Yes, I know I’ve just written one of these posts where I said I rarely dedicate one to the same band but it’s really not my fault that bands we’ve already covered here keep releasing amazing music. It probably is my fault, however, that the format of these posts didn’t really take that into account. I’ll say a few prayers to a delay pedal in penance. For now, let’s talk about Afformance again. These guys, based in Athens, Greece, peddle in the most cinematic and expansive kind of post rock. Thing is, they make it work, standing high above the cut in the sea of mediocrity that has unfortunately come to categorize this brand of post rock in the past few years. Just last month, they released two albums: Pop Nihilism and Music For Imaginary Film #1 and while the former is just fine the latter is where I’d like to focus today.
It’s rare that I dedicate two Post Rock Posts to the same band; usually, they’re all about new artists operating within or around the post rock genre. However, sometimes artists change their sound so much from album to album that I feel as if they justify another entry in the same column. Besides, this is Heavy Blog; when have we been super strict about our definitions and categories? With these things in mind, let me update you as to Salvya and how they’ve been doing. I first wrote about this Israeli band over two years ago; they were gearing up for Unrecognizable then, an ethereal album that was firmly rooted around progressive and post rock influences and a strong main vocalist. Last week, the band released Impostor Syndrome and let’s just say there have been some changes. Head on over the jump for an example.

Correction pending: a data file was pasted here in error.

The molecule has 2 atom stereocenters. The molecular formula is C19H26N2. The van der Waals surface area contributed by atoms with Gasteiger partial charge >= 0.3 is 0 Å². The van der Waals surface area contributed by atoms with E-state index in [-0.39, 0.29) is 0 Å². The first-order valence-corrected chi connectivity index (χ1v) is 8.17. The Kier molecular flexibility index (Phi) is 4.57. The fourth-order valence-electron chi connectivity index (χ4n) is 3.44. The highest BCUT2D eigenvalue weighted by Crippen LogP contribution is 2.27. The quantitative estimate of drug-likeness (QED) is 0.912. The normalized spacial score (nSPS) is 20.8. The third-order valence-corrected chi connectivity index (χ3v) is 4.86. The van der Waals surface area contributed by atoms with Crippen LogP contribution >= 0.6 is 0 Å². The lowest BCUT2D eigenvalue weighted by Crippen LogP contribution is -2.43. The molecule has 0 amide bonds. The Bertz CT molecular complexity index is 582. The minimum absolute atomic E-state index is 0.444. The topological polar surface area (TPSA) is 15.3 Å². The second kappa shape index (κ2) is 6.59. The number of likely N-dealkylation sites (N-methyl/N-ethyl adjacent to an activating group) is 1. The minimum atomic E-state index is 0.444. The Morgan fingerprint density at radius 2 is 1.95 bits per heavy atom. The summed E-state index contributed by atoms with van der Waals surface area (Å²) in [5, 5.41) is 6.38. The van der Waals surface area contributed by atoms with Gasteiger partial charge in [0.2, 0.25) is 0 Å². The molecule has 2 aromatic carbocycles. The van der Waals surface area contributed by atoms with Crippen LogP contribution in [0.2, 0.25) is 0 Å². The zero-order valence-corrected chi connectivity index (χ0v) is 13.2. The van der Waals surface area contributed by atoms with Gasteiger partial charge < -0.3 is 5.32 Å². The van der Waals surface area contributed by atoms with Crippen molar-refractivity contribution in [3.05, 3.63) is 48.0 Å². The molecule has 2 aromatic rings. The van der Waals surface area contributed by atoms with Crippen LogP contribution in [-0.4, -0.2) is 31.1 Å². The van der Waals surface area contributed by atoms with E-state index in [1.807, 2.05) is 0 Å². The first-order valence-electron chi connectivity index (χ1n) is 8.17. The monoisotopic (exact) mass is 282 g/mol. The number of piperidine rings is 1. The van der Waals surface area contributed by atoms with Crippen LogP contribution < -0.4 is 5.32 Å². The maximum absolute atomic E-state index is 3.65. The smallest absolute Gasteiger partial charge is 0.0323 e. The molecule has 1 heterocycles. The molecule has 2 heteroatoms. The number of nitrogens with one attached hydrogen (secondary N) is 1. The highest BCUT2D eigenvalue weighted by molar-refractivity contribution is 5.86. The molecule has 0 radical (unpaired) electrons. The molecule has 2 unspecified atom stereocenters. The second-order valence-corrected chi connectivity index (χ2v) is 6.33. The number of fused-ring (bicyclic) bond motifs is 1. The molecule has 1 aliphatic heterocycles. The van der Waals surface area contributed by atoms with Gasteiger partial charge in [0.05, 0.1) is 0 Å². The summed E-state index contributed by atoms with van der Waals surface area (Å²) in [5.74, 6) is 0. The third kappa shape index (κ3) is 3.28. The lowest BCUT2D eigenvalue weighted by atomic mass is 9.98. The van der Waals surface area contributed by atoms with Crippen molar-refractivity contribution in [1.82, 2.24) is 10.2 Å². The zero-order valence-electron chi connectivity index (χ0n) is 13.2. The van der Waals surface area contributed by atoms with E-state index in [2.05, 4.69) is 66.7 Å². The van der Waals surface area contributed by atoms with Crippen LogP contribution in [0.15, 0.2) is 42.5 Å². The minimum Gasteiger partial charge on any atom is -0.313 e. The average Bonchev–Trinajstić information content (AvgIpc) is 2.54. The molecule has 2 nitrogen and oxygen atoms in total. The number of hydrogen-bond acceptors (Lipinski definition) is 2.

September 22nd 2017, will forever be remembered in the music community for two things: having so many great releases in one day and having so many great post rock releases in one day. Sporting albums from This Patch of Sky, Godspeed You! Black Emperor, RANGES and many, many more, this last Friday was an incredible day for post rock fans. However, the amount of releases can also be a hindrance, burying otherwise worthy music under its weight. Some albums will be lost; there is no stopping that. But there’s one album I simply couldn’t let float by without my giving it my attention, without doing what I could to make sure as many people as possible heard it. I’m talking about Balmorhea’s Clear Language, a touching and ephemeral release blending post rock, electronica and drone.
This is third Post Rock Post that has emerged from A Thousand Arms dropping their latest compilation two weeks ago and I don’t think we’re even half way through them. There are plenty of more bands I’d like so shine a more specific light on; we’ll get there. For now, we have what is perhaps the most important name in this list of newly discovered (for me) post rock and metal bands: Seeress. As if the track on the compilation, “Attractor’, which opens their latest album wasn’t enough, the text on the release itself reeled me right in. It works marvelously with the grandiose sound of the band, giving the vibe chilling context. Let’s head on over the jump for a listen, a read and then, a discussion.